Protect your teeth from a prosecco smile this Christmas
The festive season is known to be the most indulgent season of the year where we all fall victim to excess. Whether it is too much wine at the Christmas party or too many mince pies, we are all guilty of consuming well above our daily intake of sugar, which can take its toll on our teeth and gums.
1Use a straw (not a plastic one) and watch that 'prosecco smile'!
Brushing straight after a drink is a bad idea as it will just rub in the acid into your teeth
Anna says: “Up to 80% of common tooth problems are caused by acid attacks on the teeth, leading to erosion which is the permanent and irreversible wearing a way of enamel - the hard-outer part of the tooth.'
She continues: 'Wine, beer, spirits and mixed drinks are acidic and have a high sugar content. In addition, alcohol also causes dehydration and dry mouth, which can lead to erosion, decay and an increased risk of gum disease. One way to minimise damage when you are drinking this season is to use a straw so the drink doesn’t bathe your teeth with acid or too much sugar.'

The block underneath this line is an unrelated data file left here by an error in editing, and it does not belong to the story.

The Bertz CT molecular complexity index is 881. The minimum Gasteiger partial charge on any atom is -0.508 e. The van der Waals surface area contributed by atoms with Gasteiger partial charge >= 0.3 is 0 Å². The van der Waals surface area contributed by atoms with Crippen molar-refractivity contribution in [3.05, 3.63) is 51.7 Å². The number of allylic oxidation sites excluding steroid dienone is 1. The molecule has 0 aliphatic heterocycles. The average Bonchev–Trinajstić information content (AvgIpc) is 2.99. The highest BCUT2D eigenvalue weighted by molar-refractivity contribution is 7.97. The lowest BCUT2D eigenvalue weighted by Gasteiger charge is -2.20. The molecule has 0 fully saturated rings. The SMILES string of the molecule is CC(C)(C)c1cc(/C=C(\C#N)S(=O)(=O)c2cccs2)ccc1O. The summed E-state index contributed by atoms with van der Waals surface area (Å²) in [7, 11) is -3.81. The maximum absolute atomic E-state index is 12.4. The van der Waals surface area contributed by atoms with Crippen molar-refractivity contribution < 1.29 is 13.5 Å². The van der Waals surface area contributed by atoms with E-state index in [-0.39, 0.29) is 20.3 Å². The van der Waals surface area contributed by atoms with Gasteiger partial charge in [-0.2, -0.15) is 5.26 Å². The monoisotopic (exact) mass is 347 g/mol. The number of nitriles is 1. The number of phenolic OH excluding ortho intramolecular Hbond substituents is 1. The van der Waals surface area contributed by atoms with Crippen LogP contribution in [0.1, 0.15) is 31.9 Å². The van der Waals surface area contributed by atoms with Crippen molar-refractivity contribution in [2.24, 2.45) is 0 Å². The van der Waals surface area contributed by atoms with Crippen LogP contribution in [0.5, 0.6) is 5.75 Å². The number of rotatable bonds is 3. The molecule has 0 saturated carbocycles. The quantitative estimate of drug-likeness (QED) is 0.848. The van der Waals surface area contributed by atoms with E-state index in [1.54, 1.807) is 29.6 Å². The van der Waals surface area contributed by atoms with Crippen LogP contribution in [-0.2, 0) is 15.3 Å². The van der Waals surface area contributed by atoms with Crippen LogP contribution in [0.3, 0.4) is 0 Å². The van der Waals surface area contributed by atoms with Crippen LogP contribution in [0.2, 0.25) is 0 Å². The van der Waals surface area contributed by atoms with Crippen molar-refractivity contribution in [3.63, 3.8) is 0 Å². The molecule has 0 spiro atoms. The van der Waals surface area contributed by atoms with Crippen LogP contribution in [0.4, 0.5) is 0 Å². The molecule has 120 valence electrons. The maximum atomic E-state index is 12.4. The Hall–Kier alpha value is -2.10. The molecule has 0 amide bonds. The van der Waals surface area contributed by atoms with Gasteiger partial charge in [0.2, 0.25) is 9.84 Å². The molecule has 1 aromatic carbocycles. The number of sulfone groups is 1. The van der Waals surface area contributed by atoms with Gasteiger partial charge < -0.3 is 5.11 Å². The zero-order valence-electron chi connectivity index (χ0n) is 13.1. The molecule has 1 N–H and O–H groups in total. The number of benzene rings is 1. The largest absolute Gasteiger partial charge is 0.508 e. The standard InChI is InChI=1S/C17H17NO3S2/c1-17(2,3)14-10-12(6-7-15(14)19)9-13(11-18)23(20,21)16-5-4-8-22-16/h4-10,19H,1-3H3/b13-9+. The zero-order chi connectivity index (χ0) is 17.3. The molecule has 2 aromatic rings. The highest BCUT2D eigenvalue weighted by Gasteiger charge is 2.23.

Reena says: “Christmas wouldn’t be complete without a glass of prosecco, however it is one of the most dentally-damaging drinks due to its acidity, sugar content and alcohol levels. Limit the damaging effects by enjoying in moderation, adding ice to dilute and drinking lots of water in between. Also, due to its acidic nature, brushing straight after a drink is a bad idea as it will just rub in the acid into your teeth. Instead, wait at least half an hour or so after you've had your last drink before brushing your teeth.”
2Do not skip your bedtime routine
Anna says: “As tempting as it is to come home and fall straight into bed, after all those nibbles and drinks, it is important to ramp up your oral hygiene routine. Make sure you are using a fluoride toothpaste to protect against damage. I recommend Regenerate Enamel Science Advanced Toothpaste as it can help remineralise early enamel erosion. Be sure to spit, but not rinse before bed to leave some of the toothpaste behind to protect the teeth. Another to tip is to make sure you don’t forget to clean in between the teeth too with either floss or interdental brushes as brushing only cleans 60-65% of the tooth surface. Plaque and food debris left behind overtime can lead to decay and gum disease.”